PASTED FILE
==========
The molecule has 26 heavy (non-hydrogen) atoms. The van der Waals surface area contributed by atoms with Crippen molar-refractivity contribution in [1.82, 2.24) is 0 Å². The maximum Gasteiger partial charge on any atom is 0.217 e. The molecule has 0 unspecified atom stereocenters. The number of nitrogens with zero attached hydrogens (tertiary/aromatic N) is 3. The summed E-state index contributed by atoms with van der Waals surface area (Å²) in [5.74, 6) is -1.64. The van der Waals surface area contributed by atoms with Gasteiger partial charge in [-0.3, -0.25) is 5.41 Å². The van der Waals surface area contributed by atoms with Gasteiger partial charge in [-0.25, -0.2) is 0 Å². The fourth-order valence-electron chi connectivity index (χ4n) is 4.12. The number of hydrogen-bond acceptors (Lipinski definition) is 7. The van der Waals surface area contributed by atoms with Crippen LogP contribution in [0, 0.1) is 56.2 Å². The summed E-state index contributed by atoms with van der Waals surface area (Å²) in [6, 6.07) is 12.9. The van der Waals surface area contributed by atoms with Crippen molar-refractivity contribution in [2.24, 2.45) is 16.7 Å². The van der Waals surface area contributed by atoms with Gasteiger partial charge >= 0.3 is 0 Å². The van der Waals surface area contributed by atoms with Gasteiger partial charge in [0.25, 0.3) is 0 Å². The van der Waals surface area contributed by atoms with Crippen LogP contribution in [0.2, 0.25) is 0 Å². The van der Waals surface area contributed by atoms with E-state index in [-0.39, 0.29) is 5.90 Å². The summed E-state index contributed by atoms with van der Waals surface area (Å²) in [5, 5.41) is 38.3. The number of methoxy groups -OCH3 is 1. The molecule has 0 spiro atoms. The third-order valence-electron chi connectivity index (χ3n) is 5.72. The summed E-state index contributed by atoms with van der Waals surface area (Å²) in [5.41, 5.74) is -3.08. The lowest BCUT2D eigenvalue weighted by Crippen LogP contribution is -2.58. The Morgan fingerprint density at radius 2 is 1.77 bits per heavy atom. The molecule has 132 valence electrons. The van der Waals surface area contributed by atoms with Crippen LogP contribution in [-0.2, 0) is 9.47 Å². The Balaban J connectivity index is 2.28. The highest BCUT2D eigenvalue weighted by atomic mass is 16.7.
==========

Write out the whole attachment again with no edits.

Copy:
The molecule has 26 heavy (non-hydrogen) atoms. The van der Waals surface area contributed by atoms with Crippen molar-refractivity contribution in [1.82, 2.24) is 0 Å². The maximum Gasteiger partial charge on any atom is 0.217 e. The molecule has 0 unspecified atom stereocenters. The number of nitrogens with zero attached hydrogens (tertiary/aromatic N) is 3. The summed E-state index contributed by atoms with van der Waals surface area (Å²) in [5.74, 6) is -1.64. The van der Waals surface area contributed by atoms with Gasteiger partial charge in [-0.3, -0.25) is 5.41 Å². The van der Waals surface area contributed by atoms with Gasteiger partial charge in [-0.25, -0.2) is 0 Å². The fourth-order valence-electron chi connectivity index (χ4n) is 4.12. The number of hydrogen-bond acceptors (Lipinski definition) is 7. The van der Waals surface area contributed by atoms with Crippen LogP contribution in [0, 0.1) is 56.2 Å². The summed E-state index contributed by atoms with van der Waals surface area (Å²) in [6, 6.07) is 12.9. The van der Waals surface area contributed by atoms with Crippen molar-refractivity contribution in [2.24, 2.45) is 16.7 Å². The van der Waals surface area contributed by atoms with Gasteiger partial charge >= 0.3 is 0 Å². The van der Waals surface area contributed by atoms with Gasteiger partial charge in [0.25, 0.3) is 0 Å². The van der Waals surface area contributed by atoms with Crippen LogP contribution in [0.2, 0.25) is 0 Å². The van der Waals surface area contributed by atoms with E-state index in [-0.39, 0.29) is 5.90 Å². The summed E-state index contributed by atoms with van der Waals surface area (Å²) in [5, 5.41) is 38.3. The number of methoxy groups -OCH3 is 1. The molecule has 0 spiro atoms. The third-order valence-electron chi connectivity index (χ3n) is 5.72. The summed E-state index contributed by atoms with van der Waals surface area (Å²) in [5.41, 5.74) is -3.08. The lowest BCUT2D eigenvalue weighted by Crippen LogP contribution is -2.58. The Morgan fingerprint density at radius 2 is 1.77 bits per heavy atom. The molecule has 132 valence electrons. The van der Waals surface area contributed by atoms with Crippen LogP contribution in [-0.2, 0) is 9.47 Å². The Balaban J connectivity index is 2.28. The highest BCUT2D eigenvalue weighted by atomic mass is 16.7.